- Consignment Canada is a good place to sell your second-hand & new furniture, antiques, collectibles and art.
- MaxSold specializes in online downsizing & estate sale auctions.
- The Carriage House is an upscale consignment store focusing on unique, one-of-a-kind items.
- Echo’s Discontinued China & Silver specializes in buying and selling your china and silver flatware.
- Maynards Auction will sell your fine art or antiques.
- Love’s Auctions will auction your antiques, collectibles, jewelry, art, furnishing, household goods and more.
- Craigslist or Kijiji. If a garage sale or advertising doesn’t appeal to you, post your items on one of these sites.
- Pulpfiction Books, Tanglewood Books, MacLeods Books and Lawrence Books will purchase select books in good condition.
Clothing and Household Items
- Diabetes Canada Clothesline donations will help make a difference for Canadians living with diabetes.
- Developmental Disabilities Association supports individuals with developmental disabilities.
- Big Brothers of Vancouver clothing donations assist children in our community by funding life-changing mentoring programs.
- Covenant House accepts items for youth between 16-24 years old including non-perishable food, clothes, and electronics.
- Dress for Success clothing donations help women make a great impression as they enter or return to the workplace.
- My Sisters Closet, operated by the Battered Women’s Support Service, will take new and second-hand clothing.
- The Cinderella Project accepts donations of graduation-appropriate formal wear, dress shoes and accessories for young ladies and men.
- Secret Garden Tea and Neverland Tea Salon are two local High Tea Salons that often accept vintage tea cups, saucers and pots.
- Working Gear collects clean business attire and work site clothing (including work boots) for men.
- Powell Street Getaway (formerly Living Room) accepts personal care items and clothing for the homeless.
- Zanskar Ski School will take used skis, poles, boots, sunglasses, ski clothing, climbing equipment or ice-hockey skates.
- 3rd World Eye Care collects and recycles eyeglasses for the poor in the Third World.
- Vancouver Orphan Kitten Rescue (VOKRA) or BC SPCA often accepts old towels or blankets to help care for animals.
- Wildlife Thrift Store collects clothes, furniture, books and housewares.
- Vancouver Public Library will take books that are in good condition and of current interest. Friends of the Public Library accepts gently used books for fundraising book sales. Proceeds support library projects and programs. Discover Books has drop boxes across the province and reuses books whenever possible.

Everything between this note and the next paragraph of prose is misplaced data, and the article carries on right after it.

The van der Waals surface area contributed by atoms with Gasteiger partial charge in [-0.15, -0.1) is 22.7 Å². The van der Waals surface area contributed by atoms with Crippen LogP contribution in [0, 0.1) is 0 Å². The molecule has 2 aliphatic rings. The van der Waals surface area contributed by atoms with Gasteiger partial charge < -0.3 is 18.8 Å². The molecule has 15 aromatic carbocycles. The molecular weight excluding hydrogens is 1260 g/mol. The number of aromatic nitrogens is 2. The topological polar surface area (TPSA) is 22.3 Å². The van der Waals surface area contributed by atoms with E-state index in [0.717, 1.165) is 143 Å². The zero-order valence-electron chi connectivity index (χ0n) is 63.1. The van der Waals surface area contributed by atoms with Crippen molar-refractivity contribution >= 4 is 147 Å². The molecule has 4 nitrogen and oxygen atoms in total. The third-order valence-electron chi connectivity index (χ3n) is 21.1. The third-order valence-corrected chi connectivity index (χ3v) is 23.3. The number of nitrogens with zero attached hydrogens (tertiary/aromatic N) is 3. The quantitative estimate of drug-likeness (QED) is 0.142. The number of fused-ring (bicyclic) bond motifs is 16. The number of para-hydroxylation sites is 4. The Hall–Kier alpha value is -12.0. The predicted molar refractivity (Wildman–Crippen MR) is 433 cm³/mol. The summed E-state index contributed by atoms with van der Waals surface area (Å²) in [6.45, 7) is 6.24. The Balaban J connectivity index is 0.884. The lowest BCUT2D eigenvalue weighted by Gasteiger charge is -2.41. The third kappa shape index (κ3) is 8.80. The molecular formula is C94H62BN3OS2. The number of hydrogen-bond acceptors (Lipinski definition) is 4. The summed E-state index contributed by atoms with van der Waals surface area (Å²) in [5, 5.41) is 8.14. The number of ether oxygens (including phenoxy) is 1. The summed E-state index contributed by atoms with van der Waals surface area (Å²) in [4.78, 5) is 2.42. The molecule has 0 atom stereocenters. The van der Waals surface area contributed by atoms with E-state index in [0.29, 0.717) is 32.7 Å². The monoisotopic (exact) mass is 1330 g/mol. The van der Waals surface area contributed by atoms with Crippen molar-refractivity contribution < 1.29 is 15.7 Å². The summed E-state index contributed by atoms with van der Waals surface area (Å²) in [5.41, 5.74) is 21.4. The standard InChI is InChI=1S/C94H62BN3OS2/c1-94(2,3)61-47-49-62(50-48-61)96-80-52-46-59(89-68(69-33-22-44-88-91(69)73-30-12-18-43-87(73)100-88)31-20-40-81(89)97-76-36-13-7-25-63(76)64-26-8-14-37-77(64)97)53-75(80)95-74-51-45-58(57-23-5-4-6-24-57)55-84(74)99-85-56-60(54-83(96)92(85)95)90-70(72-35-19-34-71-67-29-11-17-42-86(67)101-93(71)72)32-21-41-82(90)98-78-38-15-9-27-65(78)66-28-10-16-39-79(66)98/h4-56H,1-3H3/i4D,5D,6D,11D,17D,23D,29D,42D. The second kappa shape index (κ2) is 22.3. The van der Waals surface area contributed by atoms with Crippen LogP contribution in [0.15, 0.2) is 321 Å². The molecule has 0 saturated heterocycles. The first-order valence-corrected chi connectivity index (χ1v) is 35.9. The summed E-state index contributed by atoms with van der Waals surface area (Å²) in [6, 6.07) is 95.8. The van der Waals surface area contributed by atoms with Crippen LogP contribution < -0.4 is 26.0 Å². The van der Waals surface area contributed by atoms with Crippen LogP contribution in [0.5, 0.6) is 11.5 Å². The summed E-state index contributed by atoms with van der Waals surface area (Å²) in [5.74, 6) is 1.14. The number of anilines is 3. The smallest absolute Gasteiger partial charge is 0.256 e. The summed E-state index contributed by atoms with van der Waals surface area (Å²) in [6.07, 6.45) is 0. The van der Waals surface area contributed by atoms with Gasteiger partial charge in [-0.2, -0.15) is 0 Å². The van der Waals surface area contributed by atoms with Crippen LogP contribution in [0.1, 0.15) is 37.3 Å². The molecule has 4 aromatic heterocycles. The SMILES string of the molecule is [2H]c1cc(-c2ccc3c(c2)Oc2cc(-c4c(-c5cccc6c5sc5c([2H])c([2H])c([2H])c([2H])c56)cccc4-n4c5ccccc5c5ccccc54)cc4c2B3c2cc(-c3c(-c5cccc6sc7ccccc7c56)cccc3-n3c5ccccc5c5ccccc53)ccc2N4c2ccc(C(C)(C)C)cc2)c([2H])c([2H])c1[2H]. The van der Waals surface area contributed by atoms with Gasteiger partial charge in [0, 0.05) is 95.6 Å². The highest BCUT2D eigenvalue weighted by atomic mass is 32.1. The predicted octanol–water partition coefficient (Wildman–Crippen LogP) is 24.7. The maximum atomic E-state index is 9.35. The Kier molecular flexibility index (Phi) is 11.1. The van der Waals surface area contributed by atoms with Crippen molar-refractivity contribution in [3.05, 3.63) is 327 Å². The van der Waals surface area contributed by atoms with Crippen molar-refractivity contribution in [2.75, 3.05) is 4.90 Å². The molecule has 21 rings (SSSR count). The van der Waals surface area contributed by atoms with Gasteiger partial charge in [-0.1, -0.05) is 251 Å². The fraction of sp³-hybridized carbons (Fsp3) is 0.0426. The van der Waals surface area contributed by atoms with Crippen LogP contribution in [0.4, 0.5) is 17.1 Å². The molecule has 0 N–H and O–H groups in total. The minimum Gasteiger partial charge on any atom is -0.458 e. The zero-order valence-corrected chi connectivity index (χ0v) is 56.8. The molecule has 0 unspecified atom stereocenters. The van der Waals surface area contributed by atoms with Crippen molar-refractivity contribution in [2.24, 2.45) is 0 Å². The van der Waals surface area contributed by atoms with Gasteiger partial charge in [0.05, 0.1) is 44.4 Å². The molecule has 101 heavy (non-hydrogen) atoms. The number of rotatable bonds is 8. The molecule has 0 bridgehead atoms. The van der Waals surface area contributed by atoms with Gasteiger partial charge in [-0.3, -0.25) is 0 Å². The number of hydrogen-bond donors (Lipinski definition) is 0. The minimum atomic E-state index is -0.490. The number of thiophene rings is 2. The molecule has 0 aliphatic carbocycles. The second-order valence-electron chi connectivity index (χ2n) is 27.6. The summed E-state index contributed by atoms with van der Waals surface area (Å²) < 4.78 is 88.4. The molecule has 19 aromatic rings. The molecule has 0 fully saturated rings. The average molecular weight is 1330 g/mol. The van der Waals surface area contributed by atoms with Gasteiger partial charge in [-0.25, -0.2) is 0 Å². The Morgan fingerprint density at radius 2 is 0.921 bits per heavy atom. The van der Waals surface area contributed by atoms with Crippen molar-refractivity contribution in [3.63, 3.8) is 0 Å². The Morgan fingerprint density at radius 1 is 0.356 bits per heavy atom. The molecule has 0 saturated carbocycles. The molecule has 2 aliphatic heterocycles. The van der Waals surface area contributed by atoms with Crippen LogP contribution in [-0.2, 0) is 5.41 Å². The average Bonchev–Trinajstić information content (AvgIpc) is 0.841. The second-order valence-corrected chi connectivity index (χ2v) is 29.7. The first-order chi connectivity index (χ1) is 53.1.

Your unwanted electronics can have a second life!
Tools, Arts, Crafts, Fabric
- Our Social Fabric accepts donations of textiles, fabric and sewing related supplies.
- Vancouver Tool Library (VTL) is a cooperative tool lending library that appreciates donations.
- Urban Source accepts a variety of art materials you no longer need.
Building Materials and Furniture
- Habitat for Humanity Restore accepts donations of new and gently-used home décor items and building supply materials from homeowners, contractors, and corporate donors
- Home Start Foundation will pick up your gently used furniture and donate to people in need.
- Helping Families in Need will also collect your furniture and housewares in good condition.
- Highlands United Church Shelter to Home program help people on the North Shore transition from homelessness to independent living and are in need of filling an empty home with furniture & basic household items.
- Recycling Council of BC RCBC’s “Recyclepedia” will help you find a location to recycle a variety of materials, including appliances, batteries, medications, end-of-life vehicles and more. You can also call the hotline at 604-RECYCLE.
- Return-it Depot locations provide beverage and electronics recycling.
- Freecycle.org has a mission to keep items out of landfills. As a member, you can post free items on their website.
- Metro Vancouver Transfer Stations and Landfills are a network of facilities across the region that offer waste disposal.
So many beautiful May blooms pop up in gardens! Creating a classic mixed-flower arrangement doesn’t have to be difficult. Use your intuition (and incorporate a few basic guidelines) to arrange gorgeous bouquets.
Q: What starts with an ‘E,’ ends with an ‘E,’ and only has one letter in it?
Everyone who texts, emails, or calls in the correct answer by the last day of this month will be entered into a drawing for a $30 gift certificate!
Q: What is the name for a group of frogs?
A: An Army.
Congratulations to Vicky
• Begin with the flowers:
Start by arranging the flowers in your hand and placing the larger flowers near the base of the group. Incorporate dark blooms for drama or use flowers in lighter tones for a softer effect.
• Consider the size.
Pay attention to the height and shape of the flowers that you’re using and arrange taller stems near the top and back.
• Work with the stems.
Strip stems of any leaves that would otherwise be standing in water. Choose a vase or container that is appropriate for the height and proportion of your flowers.
• Give it shape.
Lightly bind the stems with twine or floral wire and place in a vase or use moist floral foam in shallow containers to give short stems more stability.
• Add some depth and interest.
Fill in the gaps with smaller blooms. Blue or violet flowers often act as a neutral and can fill out an arrangement without overwhelming your colors scheme.
• Add greenery.
Insert a few leaves of greenery near the bottom to form a casual “rim” for the arrangement.
Once you have your arrangement looking pretty, be sure to put it in a location where you can change the water every day and stop and smell the roses (or peonies or lilacs) along the way.